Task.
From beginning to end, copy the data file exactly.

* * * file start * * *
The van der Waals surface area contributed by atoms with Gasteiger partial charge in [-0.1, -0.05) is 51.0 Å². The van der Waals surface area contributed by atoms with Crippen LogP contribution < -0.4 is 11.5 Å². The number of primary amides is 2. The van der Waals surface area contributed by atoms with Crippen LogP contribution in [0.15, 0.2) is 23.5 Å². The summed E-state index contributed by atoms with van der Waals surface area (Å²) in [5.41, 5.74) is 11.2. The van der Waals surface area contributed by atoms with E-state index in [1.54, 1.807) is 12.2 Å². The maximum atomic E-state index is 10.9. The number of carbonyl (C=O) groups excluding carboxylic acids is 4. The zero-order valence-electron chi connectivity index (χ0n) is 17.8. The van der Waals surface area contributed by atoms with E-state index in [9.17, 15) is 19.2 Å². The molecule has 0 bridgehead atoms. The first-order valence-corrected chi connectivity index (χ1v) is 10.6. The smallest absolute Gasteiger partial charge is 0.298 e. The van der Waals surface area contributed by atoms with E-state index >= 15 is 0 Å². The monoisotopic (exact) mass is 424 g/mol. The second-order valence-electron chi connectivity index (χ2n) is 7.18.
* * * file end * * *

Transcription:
The van der Waals surface area contributed by atoms with Gasteiger partial charge in [-0.1, -0.05) is 51.0 Å². The van der Waals surface area contributed by atoms with Crippen LogP contribution < -0.4 is 11.5 Å². The number of primary amides is 2. The van der Waals surface area contributed by atoms with Crippen LogP contribution in [0.15, 0.2) is 23.5 Å². The summed E-state index contributed by atoms with van der Waals surface area (Å²) in [5.41, 5.74) is 11.2. The van der Waals surface area contributed by atoms with E-state index in [1.54, 1.807) is 12.2 Å². The maximum atomic E-state index is 10.9. The number of carbonyl (C=O) groups excluding carboxylic acids is 4. The zero-order valence-electron chi connectivity index (χ0n) is 17.8. The van der Waals surface area contributed by atoms with E-state index in [9.17, 15) is 19.2 Å². The molecule has 0 bridgehead atoms. The first-order valence-corrected chi connectivity index (χ1v) is 10.6. The smallest absolute Gasteiger partial charge is 0.298 e. The van der Waals surface area contributed by atoms with E-state index >= 15 is 0 Å². The monoisotopic (exact) mass is 424 g/mol. The second-order valence-electron chi connectivity index (χ2n) is 7.18.